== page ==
Negative communication not just lead to hurt feelings, it may also result to emotional or physical abuse which might make your marriage situation worse.
2. When one or both partners consider having an affair, or one partner has had an affair.
Recovering from an affair is not impossible, but it takes a lot of work. It takes commitment and a willingness to forgive and move forward. There is no magic formula for recovering from an affair. But if both individuals are committed to the therapy process and are being honest, the marriage may be salvaged. At the very least, it may be determined that it is healthier for both individuals to move on.
Sometimes couples behave more like roommates, and this is usually not a very good sign…
3. When the couple seems to be “just occupying the same space.”
When couples become more like roommates than a married couple, this may indicate a need for counseling. This does not mean if the couple isn’t doing everything together they are in trouble. If there is a lack of communication, conversation and intimacy or any other elements the couple feels are important and they feel they just “co-exist,” this may be an indication that a skilled clinician can help sort out what is missing and how to get it back.
4. When the partners do not know how to resolve their differences.
I remember watching GI Joe as a kid. Every show ended with the phrase “now you know, and knowing is half the battle.” For me, that phrase comes to mind with this situation. When a couple begins to experience discord and they are aware of the discord, knowing is only half the battle. Many times I have heard couples say, “We know what’s wrong, but we just don’t know how to fix it.”. This is a perfect time to get a third party involved. If a couple is stuck, a skilled clinician may be able to get them moving in the right direction.
5. When one partner begins to act out on negative feelings.
I believe what we feel on the inside shows on the outside. Even if we are able to mask these feelings for a while, they are bound to surface. Negative feelings such as resentment or disappointment can turn into hurtful, sometimes harmful behaviors. I can recall a couple where the wife was very hurt by her husband’s indiscretions.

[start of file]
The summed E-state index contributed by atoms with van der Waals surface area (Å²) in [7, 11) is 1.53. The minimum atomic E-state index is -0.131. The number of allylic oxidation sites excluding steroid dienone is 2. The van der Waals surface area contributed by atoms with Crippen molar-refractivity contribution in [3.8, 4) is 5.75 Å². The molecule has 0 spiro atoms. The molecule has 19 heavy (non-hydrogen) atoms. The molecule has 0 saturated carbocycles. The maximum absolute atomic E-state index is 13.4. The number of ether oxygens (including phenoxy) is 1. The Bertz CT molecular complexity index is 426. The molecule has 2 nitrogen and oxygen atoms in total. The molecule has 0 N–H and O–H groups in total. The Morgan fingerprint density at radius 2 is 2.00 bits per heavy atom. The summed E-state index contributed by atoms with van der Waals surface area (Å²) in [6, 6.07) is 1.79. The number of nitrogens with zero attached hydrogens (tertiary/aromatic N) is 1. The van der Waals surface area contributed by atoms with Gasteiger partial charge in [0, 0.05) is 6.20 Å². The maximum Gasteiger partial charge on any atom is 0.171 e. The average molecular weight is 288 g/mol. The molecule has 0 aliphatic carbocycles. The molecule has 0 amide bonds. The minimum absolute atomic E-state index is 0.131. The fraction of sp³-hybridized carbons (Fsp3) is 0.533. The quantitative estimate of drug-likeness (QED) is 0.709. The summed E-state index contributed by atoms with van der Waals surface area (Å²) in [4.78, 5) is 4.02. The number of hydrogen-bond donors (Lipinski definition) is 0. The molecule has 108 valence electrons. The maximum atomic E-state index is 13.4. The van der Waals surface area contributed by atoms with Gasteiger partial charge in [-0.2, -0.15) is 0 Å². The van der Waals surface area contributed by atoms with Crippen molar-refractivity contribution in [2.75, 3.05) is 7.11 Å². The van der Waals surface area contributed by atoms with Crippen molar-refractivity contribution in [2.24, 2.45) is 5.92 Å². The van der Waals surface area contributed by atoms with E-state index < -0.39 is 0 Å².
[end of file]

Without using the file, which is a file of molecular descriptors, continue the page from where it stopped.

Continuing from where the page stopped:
Although she agreed to stay in the relationship and work things out, she became very spiteful. The wife would purposefully do things to make her husband think she was being unfaithful even though she wasn’t. She wanted her husband to feel the same pain she felt, which was counterproductive. A skilled clinician can help the couple sort out negative feelings and find better ways to express them.
6. When the only resolution appears to be separation.
Every relationship comes to a point of having big arguments that carry over for months without any kind of resolution in sight. This includes differing views on family finances, incompatible sex drives and differing parenting philosophies…
When everything becomes too toxic, a little time off each other might be helpful.
However, when a timeout turns into an overnight stay away from home or eventually leads to a temporary separation, this may indicate a need for counseling. Spending time away from home does not usually resolve the situation. Instead, it reinforces the thought that time away is helpful, often leading to more absences. When the absent partner returns, the problem is still there, but often avoided because time has passed.
In this case, confrontation with the help of a counselor might be a better resolve.
Couples sometimes stay together only because of the children…
7. When a couple is staying together for the sake of the children.
If a couple feels it is wise to stay together for the sake of the children, it may help to involve an objective third party. Often couples believe that they are doing the right thing when staying together actually is detrimental to the children. On the contrary, if the couple is able to resolve issue and move toward a positive, healthy relationship, this may be the best decision for all involved.